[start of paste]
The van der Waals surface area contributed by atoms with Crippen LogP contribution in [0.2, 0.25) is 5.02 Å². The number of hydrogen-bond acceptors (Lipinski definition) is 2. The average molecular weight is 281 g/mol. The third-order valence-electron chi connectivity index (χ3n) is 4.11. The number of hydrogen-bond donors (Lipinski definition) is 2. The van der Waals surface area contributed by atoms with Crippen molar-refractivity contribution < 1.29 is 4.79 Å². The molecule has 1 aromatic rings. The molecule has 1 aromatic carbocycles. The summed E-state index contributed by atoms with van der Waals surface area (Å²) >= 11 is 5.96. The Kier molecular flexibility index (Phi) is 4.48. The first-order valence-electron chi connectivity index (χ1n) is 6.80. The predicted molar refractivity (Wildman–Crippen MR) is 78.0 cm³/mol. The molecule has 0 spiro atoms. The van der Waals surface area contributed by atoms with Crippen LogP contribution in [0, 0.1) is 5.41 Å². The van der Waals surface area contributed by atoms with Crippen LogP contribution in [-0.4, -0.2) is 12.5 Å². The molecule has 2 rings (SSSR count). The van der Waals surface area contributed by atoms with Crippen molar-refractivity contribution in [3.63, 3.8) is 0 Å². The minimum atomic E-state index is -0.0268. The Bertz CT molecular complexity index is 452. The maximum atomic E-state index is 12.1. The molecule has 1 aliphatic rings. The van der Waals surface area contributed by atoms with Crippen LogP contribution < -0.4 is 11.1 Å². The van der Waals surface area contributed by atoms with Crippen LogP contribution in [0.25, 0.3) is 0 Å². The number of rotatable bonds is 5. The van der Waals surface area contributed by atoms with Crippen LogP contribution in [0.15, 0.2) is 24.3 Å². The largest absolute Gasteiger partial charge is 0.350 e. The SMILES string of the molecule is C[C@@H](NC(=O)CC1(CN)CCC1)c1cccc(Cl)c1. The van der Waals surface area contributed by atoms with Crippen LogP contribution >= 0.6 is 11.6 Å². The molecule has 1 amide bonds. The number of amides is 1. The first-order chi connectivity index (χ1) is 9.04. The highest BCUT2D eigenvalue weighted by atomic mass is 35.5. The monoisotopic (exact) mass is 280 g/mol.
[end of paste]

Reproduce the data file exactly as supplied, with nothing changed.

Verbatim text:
The van der Waals surface area contributed by atoms with Crippen LogP contribution in [0.2, 0.25) is 5.02 Å². The number of hydrogen-bond acceptors (Lipinski definition) is 2. The average molecular weight is 281 g/mol. The third-order valence-electron chi connectivity index (χ3n) is 4.11. The number of hydrogen-bond donors (Lipinski definition) is 2. The van der Waals surface area contributed by atoms with Crippen molar-refractivity contribution < 1.29 is 4.79 Å². The molecule has 1 aromatic rings. The molecule has 1 aromatic carbocycles. The summed E-state index contributed by atoms with van der Waals surface area (Å²) >= 11 is 5.96. The Kier molecular flexibility index (Phi) is 4.48. The first-order valence-electron chi connectivity index (χ1n) is 6.80. The predicted molar refractivity (Wildman–Crippen MR) is 78.0 cm³/mol. The molecule has 0 spiro atoms. The van der Waals surface area contributed by atoms with Crippen LogP contribution in [0, 0.1) is 5.41 Å². The van der Waals surface area contributed by atoms with Crippen LogP contribution in [-0.4, -0.2) is 12.5 Å². The molecule has 2 rings (SSSR count). The van der Waals surface area contributed by atoms with Crippen molar-refractivity contribution in [3.63, 3.8) is 0 Å². The minimum atomic E-state index is -0.0268. The Bertz CT molecular complexity index is 452. The maximum atomic E-state index is 12.1. The molecule has 1 aliphatic rings. The van der Waals surface area contributed by atoms with Crippen LogP contribution < -0.4 is 11.1 Å². The van der Waals surface area contributed by atoms with Crippen LogP contribution in [0.25, 0.3) is 0 Å². The number of rotatable bonds is 5. The van der Waals surface area contributed by atoms with Crippen LogP contribution in [0.15, 0.2) is 24.3 Å². The largest absolute Gasteiger partial charge is 0.350 e. The SMILES string of the molecule is C[C@@H](NC(=O)CC1(CN)CCC1)c1cccc(Cl)c1. The van der Waals surface area contributed by atoms with Crippen LogP contribution >= 0.6 is 11.6 Å². The molecule has 1 amide bonds. The number of amides is 1. The first-order chi connectivity index (χ1) is 9.04. The highest BCUT2D eigenvalue weighted by atomic mass is 35.5. The monoisotopic (exact) mass is 280 g/mol.